educational reform, training colleges become our number one priority and therefore we sought this year to concentrate on improving the training colleges to prepare teachers coming out to be such that they themselves can implement the reform. We have 38 training colleges in Ghana, 15 of them have been selected to specialize in addition to their regular courses on mathematics, and science and technology and therefore we are providing these 15 training colleges with additional science laboratories and equipment.
We are providing to each training college in Ghana a library, which is important for our faculty development. And because of the problem associated with teaching practice and transportation, we are providing for each training college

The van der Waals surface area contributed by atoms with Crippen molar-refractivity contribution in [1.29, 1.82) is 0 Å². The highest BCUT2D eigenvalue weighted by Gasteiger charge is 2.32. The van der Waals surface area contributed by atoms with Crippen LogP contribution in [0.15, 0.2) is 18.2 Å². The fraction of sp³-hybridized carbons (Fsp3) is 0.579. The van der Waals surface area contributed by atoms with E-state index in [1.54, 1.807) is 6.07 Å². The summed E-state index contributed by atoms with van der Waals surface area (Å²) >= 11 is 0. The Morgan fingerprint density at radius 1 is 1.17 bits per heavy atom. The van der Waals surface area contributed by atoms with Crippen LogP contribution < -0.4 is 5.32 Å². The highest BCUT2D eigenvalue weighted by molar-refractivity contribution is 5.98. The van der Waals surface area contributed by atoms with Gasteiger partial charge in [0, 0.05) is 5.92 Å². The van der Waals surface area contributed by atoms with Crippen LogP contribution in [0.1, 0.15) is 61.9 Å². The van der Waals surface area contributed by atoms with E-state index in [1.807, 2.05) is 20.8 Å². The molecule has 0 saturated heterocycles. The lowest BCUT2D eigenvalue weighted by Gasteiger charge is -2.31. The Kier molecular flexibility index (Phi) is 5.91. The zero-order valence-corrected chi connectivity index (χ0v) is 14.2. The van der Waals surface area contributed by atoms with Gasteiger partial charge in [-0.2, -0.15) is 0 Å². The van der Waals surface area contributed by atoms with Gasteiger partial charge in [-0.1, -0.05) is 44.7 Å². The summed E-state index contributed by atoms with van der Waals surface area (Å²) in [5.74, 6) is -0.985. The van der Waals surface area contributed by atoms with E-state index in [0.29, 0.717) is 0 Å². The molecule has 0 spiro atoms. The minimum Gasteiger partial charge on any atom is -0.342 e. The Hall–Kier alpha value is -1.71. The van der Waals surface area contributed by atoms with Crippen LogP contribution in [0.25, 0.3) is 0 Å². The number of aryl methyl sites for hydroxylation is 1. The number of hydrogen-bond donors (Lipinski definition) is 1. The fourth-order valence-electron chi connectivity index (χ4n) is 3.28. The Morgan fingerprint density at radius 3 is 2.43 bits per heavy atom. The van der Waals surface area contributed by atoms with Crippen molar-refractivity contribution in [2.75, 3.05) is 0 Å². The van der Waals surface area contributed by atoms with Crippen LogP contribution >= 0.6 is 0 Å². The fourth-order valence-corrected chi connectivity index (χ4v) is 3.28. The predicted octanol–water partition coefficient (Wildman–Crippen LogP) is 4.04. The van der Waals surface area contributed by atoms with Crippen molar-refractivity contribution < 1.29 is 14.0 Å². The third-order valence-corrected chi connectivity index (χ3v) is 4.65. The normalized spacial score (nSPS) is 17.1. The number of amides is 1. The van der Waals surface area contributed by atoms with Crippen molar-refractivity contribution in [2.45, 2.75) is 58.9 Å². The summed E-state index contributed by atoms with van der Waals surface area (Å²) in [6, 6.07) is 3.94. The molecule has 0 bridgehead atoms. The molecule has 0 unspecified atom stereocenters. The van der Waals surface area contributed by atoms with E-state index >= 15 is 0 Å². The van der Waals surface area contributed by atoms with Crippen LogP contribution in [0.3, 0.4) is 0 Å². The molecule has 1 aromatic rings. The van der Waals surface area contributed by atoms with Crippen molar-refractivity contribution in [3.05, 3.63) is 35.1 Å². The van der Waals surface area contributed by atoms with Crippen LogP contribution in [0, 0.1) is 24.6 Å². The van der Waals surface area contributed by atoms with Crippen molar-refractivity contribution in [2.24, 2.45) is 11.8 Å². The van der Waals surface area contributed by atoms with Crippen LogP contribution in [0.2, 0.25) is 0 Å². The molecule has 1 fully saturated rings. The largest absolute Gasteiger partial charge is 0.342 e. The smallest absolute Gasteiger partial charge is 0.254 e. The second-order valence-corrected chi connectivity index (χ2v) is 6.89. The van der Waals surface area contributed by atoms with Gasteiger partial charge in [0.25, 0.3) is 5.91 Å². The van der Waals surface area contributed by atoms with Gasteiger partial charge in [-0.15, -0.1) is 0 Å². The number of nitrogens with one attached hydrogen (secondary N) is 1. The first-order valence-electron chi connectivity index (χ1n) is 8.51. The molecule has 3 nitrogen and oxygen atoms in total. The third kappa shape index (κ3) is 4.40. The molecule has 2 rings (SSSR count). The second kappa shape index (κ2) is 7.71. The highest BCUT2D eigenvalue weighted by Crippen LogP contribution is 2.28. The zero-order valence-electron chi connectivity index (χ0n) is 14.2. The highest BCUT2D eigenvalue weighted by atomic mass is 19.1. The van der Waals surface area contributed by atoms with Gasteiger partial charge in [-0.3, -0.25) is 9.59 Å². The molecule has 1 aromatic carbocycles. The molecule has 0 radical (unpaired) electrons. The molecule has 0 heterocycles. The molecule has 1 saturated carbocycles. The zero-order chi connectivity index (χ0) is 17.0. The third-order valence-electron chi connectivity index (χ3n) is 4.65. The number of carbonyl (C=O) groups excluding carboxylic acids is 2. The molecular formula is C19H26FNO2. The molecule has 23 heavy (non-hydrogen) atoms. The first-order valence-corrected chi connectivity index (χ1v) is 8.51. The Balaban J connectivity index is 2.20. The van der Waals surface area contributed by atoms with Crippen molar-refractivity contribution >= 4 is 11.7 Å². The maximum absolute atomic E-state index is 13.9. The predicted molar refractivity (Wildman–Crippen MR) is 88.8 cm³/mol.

in Ghana a bus.
Mr. Speaker, I am happy to say that
almost all the buses for the training colleges have arrived in the country and at least 30 of them would be given out next week.
We have been faced with a very serious
problem of study leave with pay. We have a situation where those applying for study leave with pay are far more than those coming in and this poses a problem.
Last year, whereas 15,750 people had applied for study leave with pay, all the thirty eight training colleges in this country were having a total output of 8,200. And therefore, if you allowed the study leave with pay to go un-monitored, we are going to have a minimum of 7,500 empty classrooms. That is not the way out and, therefore, we introduced the quota system a couple of years ago; we are refining the quota system.
And I am happy to note that when the quota system was decentralized for this year's admissions there were no complaints. And therefore, we have decided, based on Alhaji Gbadomoshi's recommendations -- it was a committee of enquiry to decentralize this quota system so that the decisions are made at the districts; we experimented it and it worked.